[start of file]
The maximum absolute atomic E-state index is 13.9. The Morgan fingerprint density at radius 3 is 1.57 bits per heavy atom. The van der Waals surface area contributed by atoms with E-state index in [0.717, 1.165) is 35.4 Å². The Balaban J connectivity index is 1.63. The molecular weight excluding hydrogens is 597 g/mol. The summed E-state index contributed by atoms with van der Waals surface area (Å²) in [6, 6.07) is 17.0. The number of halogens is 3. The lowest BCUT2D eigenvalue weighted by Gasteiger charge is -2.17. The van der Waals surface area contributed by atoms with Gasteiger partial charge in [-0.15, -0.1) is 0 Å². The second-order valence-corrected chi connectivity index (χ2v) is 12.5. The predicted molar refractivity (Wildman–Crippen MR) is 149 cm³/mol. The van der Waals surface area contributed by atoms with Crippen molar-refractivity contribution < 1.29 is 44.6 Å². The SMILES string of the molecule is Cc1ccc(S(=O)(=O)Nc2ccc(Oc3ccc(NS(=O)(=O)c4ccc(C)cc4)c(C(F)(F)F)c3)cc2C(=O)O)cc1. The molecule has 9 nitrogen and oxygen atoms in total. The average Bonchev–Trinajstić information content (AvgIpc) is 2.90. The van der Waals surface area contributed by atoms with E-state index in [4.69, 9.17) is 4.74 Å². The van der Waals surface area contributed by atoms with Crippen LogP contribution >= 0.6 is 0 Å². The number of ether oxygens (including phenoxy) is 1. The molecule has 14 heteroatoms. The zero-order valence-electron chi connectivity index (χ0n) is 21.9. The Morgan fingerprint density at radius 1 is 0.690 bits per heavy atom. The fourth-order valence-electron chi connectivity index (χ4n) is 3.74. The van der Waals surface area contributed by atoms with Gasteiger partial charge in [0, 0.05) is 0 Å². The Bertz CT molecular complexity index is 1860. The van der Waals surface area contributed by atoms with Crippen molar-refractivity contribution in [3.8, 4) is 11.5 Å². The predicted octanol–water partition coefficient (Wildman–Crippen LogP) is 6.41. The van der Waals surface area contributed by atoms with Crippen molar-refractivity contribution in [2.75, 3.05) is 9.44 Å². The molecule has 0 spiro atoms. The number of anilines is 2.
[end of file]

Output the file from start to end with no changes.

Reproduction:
The maximum absolute atomic E-state index is 13.9. The Morgan fingerprint density at radius 3 is 1.57 bits per heavy atom. The van der Waals surface area contributed by atoms with E-state index in [0.717, 1.165) is 35.4 Å². The Balaban J connectivity index is 1.63. The molecular weight excluding hydrogens is 597 g/mol. The summed E-state index contributed by atoms with van der Waals surface area (Å²) in [6, 6.07) is 17.0. The number of halogens is 3. The lowest BCUT2D eigenvalue weighted by Gasteiger charge is -2.17. The van der Waals surface area contributed by atoms with Gasteiger partial charge in [-0.15, -0.1) is 0 Å². The second-order valence-corrected chi connectivity index (χ2v) is 12.5. The predicted molar refractivity (Wildman–Crippen MR) is 149 cm³/mol. The van der Waals surface area contributed by atoms with Crippen molar-refractivity contribution < 1.29 is 44.6 Å². The SMILES string of the molecule is Cc1ccc(S(=O)(=O)Nc2ccc(Oc3ccc(NS(=O)(=O)c4ccc(C)cc4)c(C(F)(F)F)c3)cc2C(=O)O)cc1. The molecule has 9 nitrogen and oxygen atoms in total. The average Bonchev–Trinajstić information content (AvgIpc) is 2.90. The van der Waals surface area contributed by atoms with E-state index in [4.69, 9.17) is 4.74 Å². The van der Waals surface area contributed by atoms with Crippen LogP contribution >= 0.6 is 0 Å². The number of ether oxygens (including phenoxy) is 1. The molecule has 14 heteroatoms. The zero-order valence-electron chi connectivity index (χ0n) is 21.9. The Morgan fingerprint density at radius 1 is 0.690 bits per heavy atom. The fourth-order valence-electron chi connectivity index (χ4n) is 3.74. The van der Waals surface area contributed by atoms with Gasteiger partial charge in [0, 0.05) is 0 Å². The Bertz CT molecular complexity index is 1860. The van der Waals surface area contributed by atoms with Crippen molar-refractivity contribution in [3.8, 4) is 11.5 Å². The predicted octanol–water partition coefficient (Wildman–Crippen LogP) is 6.41. The van der Waals surface area contributed by atoms with Crippen molar-refractivity contribution in [2.75, 3.05) is 9.44 Å². The molecule has 0 spiro atoms. The number of anilines is 2.